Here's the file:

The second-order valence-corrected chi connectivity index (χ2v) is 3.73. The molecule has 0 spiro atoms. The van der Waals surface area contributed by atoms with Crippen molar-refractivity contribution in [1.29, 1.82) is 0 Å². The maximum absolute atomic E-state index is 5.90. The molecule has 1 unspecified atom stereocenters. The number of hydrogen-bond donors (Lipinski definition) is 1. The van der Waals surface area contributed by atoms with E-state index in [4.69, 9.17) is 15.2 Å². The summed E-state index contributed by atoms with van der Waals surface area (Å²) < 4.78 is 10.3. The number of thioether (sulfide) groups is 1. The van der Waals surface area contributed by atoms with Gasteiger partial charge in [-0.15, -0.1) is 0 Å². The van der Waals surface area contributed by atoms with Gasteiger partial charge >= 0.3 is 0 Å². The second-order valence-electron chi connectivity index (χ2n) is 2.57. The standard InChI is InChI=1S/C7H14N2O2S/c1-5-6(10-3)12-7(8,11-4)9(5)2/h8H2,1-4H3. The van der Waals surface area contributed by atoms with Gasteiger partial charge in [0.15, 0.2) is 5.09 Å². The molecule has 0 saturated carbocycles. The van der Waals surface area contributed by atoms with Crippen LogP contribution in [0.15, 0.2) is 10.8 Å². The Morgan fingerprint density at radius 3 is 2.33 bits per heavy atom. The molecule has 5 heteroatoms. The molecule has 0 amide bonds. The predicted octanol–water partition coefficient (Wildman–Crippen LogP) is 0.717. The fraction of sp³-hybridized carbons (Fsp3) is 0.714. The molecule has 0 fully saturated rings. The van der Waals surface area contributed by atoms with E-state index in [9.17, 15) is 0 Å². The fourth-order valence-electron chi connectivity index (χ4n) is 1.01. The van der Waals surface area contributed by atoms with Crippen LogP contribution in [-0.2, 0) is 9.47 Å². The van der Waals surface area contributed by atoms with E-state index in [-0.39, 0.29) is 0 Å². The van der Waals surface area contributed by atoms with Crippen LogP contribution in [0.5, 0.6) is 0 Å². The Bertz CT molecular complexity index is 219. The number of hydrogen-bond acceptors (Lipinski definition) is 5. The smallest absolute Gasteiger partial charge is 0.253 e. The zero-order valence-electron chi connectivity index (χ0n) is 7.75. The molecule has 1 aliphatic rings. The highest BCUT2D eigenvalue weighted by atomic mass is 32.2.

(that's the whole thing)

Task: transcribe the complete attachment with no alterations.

The second-order valence-corrected chi connectivity index (χ2v) is 3.73. The molecule has 0 spiro atoms. The van der Waals surface area contributed by atoms with Crippen molar-refractivity contribution in [1.29, 1.82) is 0 Å². The maximum absolute atomic E-state index is 5.90. The molecule has 1 unspecified atom stereocenters. The number of hydrogen-bond donors (Lipinski definition) is 1. The van der Waals surface area contributed by atoms with E-state index in [4.69, 9.17) is 15.2 Å². The summed E-state index contributed by atoms with van der Waals surface area (Å²) < 4.78 is 10.3. The number of thioether (sulfide) groups is 1. The van der Waals surface area contributed by atoms with Gasteiger partial charge in [-0.15, -0.1) is 0 Å². The van der Waals surface area contributed by atoms with Gasteiger partial charge >= 0.3 is 0 Å². The second-order valence-electron chi connectivity index (χ2n) is 2.57. The standard InChI is InChI=1S/C7H14N2O2S/c1-5-6(10-3)12-7(8,11-4)9(5)2/h8H2,1-4H3. The van der Waals surface area contributed by atoms with Gasteiger partial charge in [0.15, 0.2) is 5.09 Å². The molecule has 0 saturated carbocycles. The van der Waals surface area contributed by atoms with Crippen LogP contribution in [0.15, 0.2) is 10.8 Å². The Morgan fingerprint density at radius 3 is 2.33 bits per heavy atom. The molecule has 5 heteroatoms. The molecule has 0 amide bonds. The predicted octanol–water partition coefficient (Wildman–Crippen LogP) is 0.717. The fraction of sp³-hybridized carbons (Fsp3) is 0.714. The molecule has 0 fully saturated rings. The van der Waals surface area contributed by atoms with E-state index in [9.17, 15) is 0 Å². The fourth-order valence-electron chi connectivity index (χ4n) is 1.01. The van der Waals surface area contributed by atoms with Crippen LogP contribution in [-0.2, 0) is 9.47 Å². The van der Waals surface area contributed by atoms with E-state index in [-0.39, 0.29) is 0 Å². The van der Waals surface area contributed by atoms with Crippen LogP contribution in [0.5, 0.6) is 0 Å². The Bertz CT molecular complexity index is 219. The number of hydrogen-bond acceptors (Lipinski definition) is 5. The smallest absolute Gasteiger partial charge is 0.253 e. The zero-order valence-electron chi connectivity index (χ0n) is 7.75. The molecule has 1 aliphatic rings. The highest BCUT2D eigenvalue weighted by atomic mass is 32.2.